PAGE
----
The history of Judaism in Kurdistan is ancient. The Talmud holds that Jewish deportees were settled in Kurdistan 2800 years ago by the Assyrian king Shalmaneser Ill (r. 858-824 BC). As indicated in the Talmud, the Jews eventually were given permission by the rabbinic authorities to convert local Kurds. They were exceptionally successful in their endeavor. The illustrious Kurdish royal house of Adiabene, with Arbil as its capital, was converted to Judaism in the course of the 1st century BC, along with, it appears, a large number of Kurdish citizens in the kingdom (see Irbil/Arbil in Encyclopaedia Judaica). The name of the Kurdish king Monobazes (related etymologically to the name of the ancient Mannaeans), his queen Helena, and his son and successor Izates (derived from yazata, “angel”), are preserved as the first proselytes of this royal house (Ginzberg 1968, VI.412). But this is chronologically untenable as Monobazes’ effective rule began only in AD 18. In fact during the Roman conquest of Judea and Samaria (68-67 BC), it was only Kurdish Adiabene that sent provisions and troops to the rescue of the beseiged Galilee (Grayzel 1968, 163)-an inexplicable act if Adiabene was not already Jewish (see Classical History). Many modern Jewish historians like Kahle (1959), who believes Adiabene was Jewish by the middle of the 1st century BC, and Neusner (1986), who goes for the middle of the lst century AD, have tried unsuccessfully to reconcile this chronolgical discrepancy. All agree that by the beginning of the 2nd century AD, at any rate, Judaism was firmly established in central Kurdistan.
Like many other Jewish communities, Christianity found Adiabene a fertile ground for conversion in the course of 4th and 5th centuries. Despite this, Jews remained a populous group in Kurdistan until the middle of the present century and the creation of the state of Israel. At home and in the synagogues, Kurdish Jews speak a form of ancient Aramaic called Suriy,4ni (i.e., “Assyrian”), and in commerce and the larger society they speak Kurdish. Many aspects of Kurdish and Jewish life and culture have become so intertwined that some of the most popular folk stories accounting for Kurdish ethnic origins connect them with the Jews. Some maintain that the Kurds sprang from one of the lost tribes of Israel, while others assert that the Kurds emerged through an episode involving King Solomon and the genies under his command (see Folklore & Folk Tales).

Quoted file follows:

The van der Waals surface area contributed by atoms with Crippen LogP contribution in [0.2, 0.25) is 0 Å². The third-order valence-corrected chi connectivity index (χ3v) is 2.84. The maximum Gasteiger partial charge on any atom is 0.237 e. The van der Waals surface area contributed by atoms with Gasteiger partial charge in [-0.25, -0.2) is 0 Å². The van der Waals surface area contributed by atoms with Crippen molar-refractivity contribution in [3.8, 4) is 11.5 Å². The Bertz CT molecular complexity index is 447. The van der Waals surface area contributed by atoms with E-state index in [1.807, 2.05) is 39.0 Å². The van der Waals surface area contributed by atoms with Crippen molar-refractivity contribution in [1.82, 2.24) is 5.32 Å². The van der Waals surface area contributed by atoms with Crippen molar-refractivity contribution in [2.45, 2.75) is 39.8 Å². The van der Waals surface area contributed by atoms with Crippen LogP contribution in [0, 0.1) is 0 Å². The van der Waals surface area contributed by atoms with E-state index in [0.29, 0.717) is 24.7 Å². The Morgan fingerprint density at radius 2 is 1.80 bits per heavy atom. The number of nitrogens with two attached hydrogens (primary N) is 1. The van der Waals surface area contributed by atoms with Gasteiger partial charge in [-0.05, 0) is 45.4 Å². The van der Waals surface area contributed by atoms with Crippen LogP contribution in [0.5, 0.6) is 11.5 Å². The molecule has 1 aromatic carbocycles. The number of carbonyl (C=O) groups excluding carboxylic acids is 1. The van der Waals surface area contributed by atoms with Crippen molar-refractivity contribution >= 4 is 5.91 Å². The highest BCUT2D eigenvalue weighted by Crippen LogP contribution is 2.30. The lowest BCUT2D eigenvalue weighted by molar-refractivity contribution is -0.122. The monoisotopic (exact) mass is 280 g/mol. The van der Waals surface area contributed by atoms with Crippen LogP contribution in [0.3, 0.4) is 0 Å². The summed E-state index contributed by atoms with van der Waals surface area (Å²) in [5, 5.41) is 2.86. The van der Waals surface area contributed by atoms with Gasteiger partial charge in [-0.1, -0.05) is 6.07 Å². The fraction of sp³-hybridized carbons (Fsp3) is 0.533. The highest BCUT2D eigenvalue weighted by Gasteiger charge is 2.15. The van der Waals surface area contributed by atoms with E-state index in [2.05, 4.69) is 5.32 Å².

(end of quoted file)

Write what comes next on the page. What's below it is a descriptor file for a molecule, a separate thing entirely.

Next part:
The relative freedom of Kurdish women among the Kurdish Jews led in the 17th century to the ordination of the first woman rabbi, Rabbi Asenath B5rzani, the daughter of the illustrious Rabbi Samuel Bârzâni (d. ca. 1630), who founded many Judaic schools and seminaries in Kurdistan. For her was coined the term tanna’ith, the feminine form for a Talmudic scholar. Eventually, MAMA (“Lady”) Asenath became the head of the prestigious Judaic academy at Mosul (Mann 1932).
The tombs of Biblical prophets like Nahum in Alikush, Jonah in Nabi Yunis (ancient Nineveh), Daniel in Kirkuk, Habakkuk in Tuisirkan, and Queen Esther and Mordechai in Hamadân, and several caves reportedly visited by Elijah are among the most important Jewish shrines in Kurdistan and are venerated by all Jews today.
The Alliance Isra6lite Universelle opened schools and many other facilities in Kurdistan for education and fostered progress among the Jewish Kurds as early as 1906 (Cuenca 1960). Non-Jewish Kurds also benefitted vastly, since children were accepted into these schools regardless of their religious affiliation. A new class of educated and well-trained citizens was being founded in Kurdistan. Operations of the Alliance continued until soon after the creation of Israel.
Many Kurdish Jews have recently emigrated to Israel. However, they live in their own neighborhoods in Israel and still celebrate Kurdish life and culture, including Kurdish festivals, costumes, and music in some of its most original forms.
Further Readings and Bibliography: Encyclopaedia ludaica, entries on Kurds and Irbil/Arbil; Louis Ginzberg, The Legends of the Jews, 5th cd. (Phdadelphia: The Jewish Publication Society of America, 1968); Jacob Mann, Texts and Studies in Jeu45/i History and Literature, vol. I (London, 1932); Yona Sabar, The Folk Literature of the Kurdi5tani Jews (New Haven: Yale University Press, 1982); Paul MagnareHa, “A Note on Aspects of Social Life among the Jewish Kurds of Sanandaj, Iran,” Jwish Journal of SociologyXl.l (1969); Walter Fischel, “The Jews of Kurdistan,” Commentary VIII.6 (1949); Andr6 Cuenca, “L’oeuvre de I’Aflance Isra6lite Universelle en Iran,” in Les droits de I’dducation (Paris: UNESCO, 1960); Dina Feitelson, “Aspects of the Social Life of Kurdish Jews,” jeiwsh Journal of Sociology 1.2 (1910); Walter Fischel, “The Jews of Kurdistan, a Hundred Years Ago,” Jewish Social Studie5 (1944); Solomon Grayzel, A History of the Jews (New York: Mentor, 1968); Paul Kahle, The Cairo Geniza (Oxford, 1959); Jacob Neusner, ludaism, Christianity, and Zoroastrianism in Talmudic Babylonia (New York; University Press of America, 1986).
Sources: The Kurds, A Concise Handbook, By Dr. Mehrdad R. Izady, Dep. of Near Easter Languages and Civilazation Harvard University, USA, 1992